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Fianna Fáil TD John McGuinness said those who knew what was happening to the intellectually disabled woman should be held accountable. Leah Farrell
Grace case

DPP explanation needed on why no charges brought in 'Grace' case, says McGuinness

FF TD John McGuinness says a change to the law should happen to ensure that agencies and individuals can be held accountable.

THE DIRECTOR OF PUBLIC Prosecutions should provide an explanation as to why it has decided not to press charges against officials or agencies responsible for the care of the intellectually disabled young woman at the heart of the Grace case, according to Fianna Fáil TD John McGuinness. 

McGuinness, who is also chairman of the Oireachtas Finance Committee, says a change to the law should happen to ensure that agencies and individuals within government departments can be held accountable. 

The disabled woman known as Grace was placed in a foster home for 20 years in the southeast, even though there were allegations of sexual abuse there.

The Farrelly Commission has been investigating the case and has published two interim reports. The Commission was given more time to carry out its work over the summer and the full report is expected to be published next July.

A Garda investigation was launched after a whistleblower made a formal complaint about the care of the woman known as Grace, who was allowed to remain in a foster family despite concerns about sexual and physical abuse.

The Sunday Independent and The Sunday Times reported over the weekend that gardaí recommended prosecutions for endangerment and negligence in a file sent to the DPP.

However, the DPP has decided against prosecution with no one facing criminal charges.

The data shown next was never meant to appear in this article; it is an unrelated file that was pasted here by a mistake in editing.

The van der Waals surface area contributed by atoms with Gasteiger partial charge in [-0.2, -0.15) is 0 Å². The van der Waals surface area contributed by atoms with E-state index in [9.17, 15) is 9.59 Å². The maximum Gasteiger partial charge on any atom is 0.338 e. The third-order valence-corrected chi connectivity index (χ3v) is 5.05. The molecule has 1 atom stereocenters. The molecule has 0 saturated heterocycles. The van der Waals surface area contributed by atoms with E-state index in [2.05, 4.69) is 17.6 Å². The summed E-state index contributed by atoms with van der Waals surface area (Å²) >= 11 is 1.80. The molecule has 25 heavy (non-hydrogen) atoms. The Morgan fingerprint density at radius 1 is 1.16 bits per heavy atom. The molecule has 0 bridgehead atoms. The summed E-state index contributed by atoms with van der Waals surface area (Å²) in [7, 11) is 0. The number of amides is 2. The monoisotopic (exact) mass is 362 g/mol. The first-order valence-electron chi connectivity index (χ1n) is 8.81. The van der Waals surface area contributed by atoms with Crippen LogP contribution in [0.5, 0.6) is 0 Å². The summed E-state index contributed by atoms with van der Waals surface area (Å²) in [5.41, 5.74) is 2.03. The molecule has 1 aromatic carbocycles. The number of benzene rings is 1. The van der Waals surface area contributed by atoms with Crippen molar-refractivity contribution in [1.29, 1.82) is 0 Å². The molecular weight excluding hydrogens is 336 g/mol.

“I’m deeply disappointed. I believe the DPP should have come forward now with an explanation as to why prosecutions or sanctions are not to happen. We at least deserve that from the DPP in these unusual circumstances,” McGuinness told RTÉ’s News at One this afternoon.

The TD has been vocal on the case for many years and gave an impassioned speech in the Dáil last year about how there was a need for accountability in the HSE.

“I have to say that I’m shocked and appalled by what is happening here today is a further abuse of Grace and the 46 others,” he said in the Dáil last year.

McGuinness added:

“We are completely ignoring the fact that there are reports within the HSE that clearly outline what happened to Grace.

“I read the reports from the whistleblowers. I discussed it with them, and I couldn’t believe that this type of abuse could happen in our state.

“Abuse where a young woman was put into a home and was sexually abused.

“That sexual abuse was reported by a HSE worker because he was concerned that she had objects put into her that would cause her a bowel problem for her future and it did.

“It was reported to the gardaí and nothing happens. (The HSE) called to the house and inspected it and found that she lived there with three male residents.

“There was people found under the stairs locked in. There was children out in outhouses

Speaking on RTÉ’s News at One, he said he would push for legislative reform to ensure that in the future, people can be held accountable.

“For a long time now, I’ve been highlighting the issue of the Ministers and Secretaries Act, where the responsibility for everything falls to the minister. We need to change those structures.

“We need to reform the law, we need to have individuals and agencies, government departments etc held responsible for failures and inefficiencies. If we don’t modernise the law, then we will fail the country over and over again. And in this case, and many of the other controversies within the HSE, individuals and families have been failed in a dramatic, negative fashion, and that can’t be allowed to continue.

He said the Finance and Public Expenditure Committee “has a responsibility in this area”.

“I will be reviewing this with the minister so that agencies and individuals can be prosecuted and can be named,” he said. 

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